The New York Times also seemed conflicted by what to make of the health care messages. The paper said it was “difficult to gauge” success or failure of the health care bill as a potent issue for voters. Said the Times:
Massachusetts already has near-universal health coverage, thanks to a law passed when Mitt Romney, a Republican, was governor.
It concluded that the national bill would have little effect on how many of its residents got coverage, “making it an unlikely place for a referendum on the health care bill.” As for the point Richard Parker was making, well, the Times missed it.
The PBS NewsHour didn’t stray far off the reservation either. It assembled a panel of its usual experts, The Washington Post’s Ceci Connolly and National Journal’s Amy Walter, and added Jennifer Nassour, chair of the Massachusetts Republican Party. Much of what they explored was predictable—are people angry; is Massachusetts as blue as everyone thought; what about those independents?
Massour did give some reasons for voter frustration, but no one connected any dots. She said that “Democrats in the [Massachusetts] House and the Senate decided that right now is a great time to increase our sales tax by 25 percent during a recession.” It’s reasonable to assume that people are unhappy about the tax, but the NewsHour show did not mention the reason for the hike: the state needed the money to pay for health reform. Massachusetts has no dedicated funding source for the subsidies it pays people to buy insurance, and the cost of those subsidies goes up because medical costs keep going up. It’s a shame the NewsHour didn’t link the tax increase to the lack of cost control in the Massachusetts law and the federal bill. How far that would have gone toward public understanding.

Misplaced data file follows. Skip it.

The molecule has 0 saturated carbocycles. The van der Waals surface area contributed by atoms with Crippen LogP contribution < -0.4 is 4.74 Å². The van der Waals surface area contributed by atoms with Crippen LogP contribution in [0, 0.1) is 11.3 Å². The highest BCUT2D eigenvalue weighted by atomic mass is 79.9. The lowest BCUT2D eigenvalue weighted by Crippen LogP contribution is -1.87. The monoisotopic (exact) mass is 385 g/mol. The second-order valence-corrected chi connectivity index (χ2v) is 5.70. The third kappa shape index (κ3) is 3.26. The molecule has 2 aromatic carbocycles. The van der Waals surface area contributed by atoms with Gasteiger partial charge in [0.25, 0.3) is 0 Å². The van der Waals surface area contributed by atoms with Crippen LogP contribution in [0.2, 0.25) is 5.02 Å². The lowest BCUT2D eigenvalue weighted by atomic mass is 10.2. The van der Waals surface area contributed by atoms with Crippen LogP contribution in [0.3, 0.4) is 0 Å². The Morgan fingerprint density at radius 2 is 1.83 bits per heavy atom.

Gail Collins got it right yesterday in her New York Times column:
My positive thought is that we should appreciate what a good outlet democracy can be for public dissatisfaction.